Privacy — a focus area of Android 11. Android security is always a hot topic and almost always for the wrong reason, including Google’s failure to prevent malicious apps from being distributed through the Play Store, over-claim of permissions by apps, and privacy leakages.
According to Google’s latest announcement, the latest Android 11 OS includes a few new built-in measures designed to keep users’ data secure by default, increase transparency, and offer better control.
So what do developers need to do by switching to the SDK 30 target?
1. One-time Permissions
The first one is the One-time Permissions, this feature allows users to grant apps single-use access to the device’s most sensitive permissions, such as location, microphone, and camera.
Thus, the apps are required to retake permissions before re-assessing the sensors. This feature is not new in Android but was earlier only available to use while downloading a new app from the Google Play Store.
Some apps may trigger the same permission prompt after installing and others while accessing sensors for the first time, increasing a layer of privacy.
2. Auto-Reset Permissions for unused apps
This one is new. If suddenly, you have not interacted with an installed application for several months or completely forgot about it after downloading and granting the necessary permissions.
In addition to threatening your privacy, such applications may continue to use your device’s hardware resources or access your data in the background.
At one point, the application can revoke all permissions, but what to do if your application needs to use permissions while it may not be launched often, for example, a House Alarm security app?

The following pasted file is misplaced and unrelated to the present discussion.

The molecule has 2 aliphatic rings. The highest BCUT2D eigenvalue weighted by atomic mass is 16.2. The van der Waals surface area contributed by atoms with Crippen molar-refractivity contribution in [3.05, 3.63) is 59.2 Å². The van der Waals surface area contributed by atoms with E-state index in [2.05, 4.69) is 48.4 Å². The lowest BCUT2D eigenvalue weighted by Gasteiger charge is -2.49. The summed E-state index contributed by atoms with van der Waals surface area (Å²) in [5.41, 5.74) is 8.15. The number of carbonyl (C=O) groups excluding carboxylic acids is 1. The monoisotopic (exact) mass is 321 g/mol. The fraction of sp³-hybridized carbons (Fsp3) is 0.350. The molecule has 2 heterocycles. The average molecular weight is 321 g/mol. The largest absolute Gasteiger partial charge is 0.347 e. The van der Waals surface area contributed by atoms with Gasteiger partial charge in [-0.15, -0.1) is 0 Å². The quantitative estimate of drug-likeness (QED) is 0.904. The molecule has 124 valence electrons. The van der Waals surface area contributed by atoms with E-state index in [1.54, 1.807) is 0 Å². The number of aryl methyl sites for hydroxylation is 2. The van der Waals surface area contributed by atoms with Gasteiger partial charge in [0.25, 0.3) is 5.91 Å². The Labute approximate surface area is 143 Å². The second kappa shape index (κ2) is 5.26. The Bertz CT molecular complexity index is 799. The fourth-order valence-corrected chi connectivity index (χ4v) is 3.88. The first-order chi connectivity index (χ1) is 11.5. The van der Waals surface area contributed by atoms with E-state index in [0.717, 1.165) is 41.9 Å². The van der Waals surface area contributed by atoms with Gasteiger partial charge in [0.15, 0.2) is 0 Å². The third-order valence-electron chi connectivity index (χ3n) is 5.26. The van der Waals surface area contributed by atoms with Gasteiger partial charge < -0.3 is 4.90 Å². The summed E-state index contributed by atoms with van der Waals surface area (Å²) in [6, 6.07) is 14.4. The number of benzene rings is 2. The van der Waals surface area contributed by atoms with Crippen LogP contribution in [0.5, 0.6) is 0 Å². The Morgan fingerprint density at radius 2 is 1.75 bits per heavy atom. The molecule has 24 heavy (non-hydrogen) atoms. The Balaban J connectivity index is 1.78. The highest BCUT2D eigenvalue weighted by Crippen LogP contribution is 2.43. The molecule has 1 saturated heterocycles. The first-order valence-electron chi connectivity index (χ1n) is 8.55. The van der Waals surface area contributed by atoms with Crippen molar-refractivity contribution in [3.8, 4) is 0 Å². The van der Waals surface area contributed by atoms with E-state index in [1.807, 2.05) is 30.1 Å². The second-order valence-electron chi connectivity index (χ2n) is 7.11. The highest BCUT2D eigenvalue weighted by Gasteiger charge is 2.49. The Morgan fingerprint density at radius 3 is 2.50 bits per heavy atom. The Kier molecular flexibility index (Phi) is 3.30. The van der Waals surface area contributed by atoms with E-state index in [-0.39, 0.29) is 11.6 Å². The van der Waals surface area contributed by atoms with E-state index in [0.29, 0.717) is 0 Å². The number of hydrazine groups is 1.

If needed, you can ask the user to prevent the system from resetting your app’s permissions. This is useful in situations where users expect your app to work primarily in the background, even without the user interacting with your app, such as in the following use cases:
- Provide family safety.
- Sync data.
- Smart device connectivity app.
- Pair to companion devices.
To direct the user to your app’s page in system settings, invoke an intent that includes the
Intent.ACTION_AUTO_REVOKE_PERMISSIONS intent action. From this screen, users can prevent the system from resetting your app's permissions by doing the following:
- Tap Permissions, which loads the App permissions settings screen.
- Turn off the option called Remove permissions if app isn’t used
Determine whether auto-reset is disabled
For checking whether auto-reset functionality is disabled for your app, call
isAutoRevokeWhitelisted(). If this method returns
true, then the system doesn't auto-reset your app's permissions.
3. Background Location Access
One of the most significant privacy changes in Android 11 is to limit access to the device’s background location.
If a feature in your app accesses location from the background, verify that such access is necessary. Consider getting the information that the feature needs in other ways, as described on the page about how to access location in the background.